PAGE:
What are glucocorticoids most often used for and what are their unwanted side effects?
Used for anti-inflammatory and immunosuppressive properties. All their metabilic and other actions are seen as unwanted side effects.
In humans, what is a deficiency in corticosteroid production termed as?
What results from a deficieny in corticosteroid production?
- muscular weakness
- low blood pressure
- weight loss
What is the term for excessive glucocorticoid activity in humans?
What can excessive glucocorticoid activity be caused by?
- hypersecretion from the adrenal glands (eg. tumour)
- by prolonged therapeutic glucocorticoid regimens
What are the most common glucocorticoids used?
hdyrocortisone, prednisone and dexamethasone
True or False: It has been possible to separate the glucocorticoid from the mineralocorticoid actions
True or False: It has been possible to separate the anti-inflammatory actions from the other actions of the glucocorticoids
False. It has not been possible
What are glucocorticoid effects mediated by?
intracellular glucocorticoid receptors belonging to the nuclear receptor superfamily
Glucocorticoids enter cells and bind to GRs, leading to what?
a conformational change and exposure of the DNA-binding domains of GRs
What is a possible transactivation mechanism for glucocorticoids?
- the transcriptional machiner is presumed to be operating at a low level
- the liganded glucocorticoid receptors form dimers which bind to "positive" glucocorticoid response elements within the promoter sequence and up-regulates transcription
What is the possible transrepression mechanism for glucocorticoids?
- the transcriptional machinery is driven constitutively by transcription factors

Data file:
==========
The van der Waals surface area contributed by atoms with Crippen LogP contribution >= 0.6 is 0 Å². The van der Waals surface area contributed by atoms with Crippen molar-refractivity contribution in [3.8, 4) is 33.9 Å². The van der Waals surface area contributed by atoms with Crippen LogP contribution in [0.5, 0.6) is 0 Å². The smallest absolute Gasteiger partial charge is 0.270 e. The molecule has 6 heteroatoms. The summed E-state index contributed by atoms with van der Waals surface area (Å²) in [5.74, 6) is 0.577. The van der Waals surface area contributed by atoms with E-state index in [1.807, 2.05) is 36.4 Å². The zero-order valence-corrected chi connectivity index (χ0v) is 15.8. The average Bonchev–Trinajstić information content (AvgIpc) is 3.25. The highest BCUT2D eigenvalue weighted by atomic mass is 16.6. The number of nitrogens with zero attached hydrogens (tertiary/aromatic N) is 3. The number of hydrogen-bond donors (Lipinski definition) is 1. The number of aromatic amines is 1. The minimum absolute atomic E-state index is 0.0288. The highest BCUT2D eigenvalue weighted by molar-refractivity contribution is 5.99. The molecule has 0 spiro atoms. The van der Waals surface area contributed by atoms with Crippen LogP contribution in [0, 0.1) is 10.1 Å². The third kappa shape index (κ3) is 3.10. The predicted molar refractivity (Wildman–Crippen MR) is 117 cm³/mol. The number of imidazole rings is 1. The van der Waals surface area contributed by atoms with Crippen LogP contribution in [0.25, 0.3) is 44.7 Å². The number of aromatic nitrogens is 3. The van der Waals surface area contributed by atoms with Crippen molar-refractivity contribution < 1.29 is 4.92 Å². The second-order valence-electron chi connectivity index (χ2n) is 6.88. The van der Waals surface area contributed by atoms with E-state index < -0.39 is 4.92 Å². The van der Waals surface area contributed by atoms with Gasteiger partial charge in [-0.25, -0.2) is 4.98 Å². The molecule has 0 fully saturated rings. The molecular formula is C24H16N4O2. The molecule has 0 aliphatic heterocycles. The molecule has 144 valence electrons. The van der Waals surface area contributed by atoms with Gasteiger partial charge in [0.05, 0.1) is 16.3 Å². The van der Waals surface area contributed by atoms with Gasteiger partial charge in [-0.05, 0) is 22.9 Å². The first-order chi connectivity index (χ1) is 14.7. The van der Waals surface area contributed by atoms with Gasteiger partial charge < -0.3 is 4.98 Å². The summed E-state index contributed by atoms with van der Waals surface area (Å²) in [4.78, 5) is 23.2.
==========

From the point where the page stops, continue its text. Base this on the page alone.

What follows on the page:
- in binding tot he negative GRE, the receptor complex displaces these transcription factors and expression falls
- AP1 and NFkB can also be involved
How does hyperglycaemia result from glucocorticoid use?
- decrease in the uptake and utilisation of glucose, increase in gluconeogenesis, hyperglycaemia
What are the main metabolic effects of glucocorticoids?
- decrease in the uptake and utilisation of glucose --> hyperglycaemia
- concomitant increase in glycogen storage, which may be a result of insulin secretion in response to the increase in blood sugar
- decreased protein synthesis and increased protein breakdown overall
What do large doses of glucocorticoids given over a long period result in?
What are some other metabolic and systemic effects of glucocorticoids?
- produce a negative calcium balance which may result in osteoporosis (decrease absorption in GI tract and increase in kidney)
- negative feedback effect on the secretion of adrenocorticotrophic hormone
What are glucocorticoids actions on inflammatory cells?
- decrease egress of neutrophils from blood vessels, and reduced activation of neutrophils and macrophages
- decreased activation of Th cells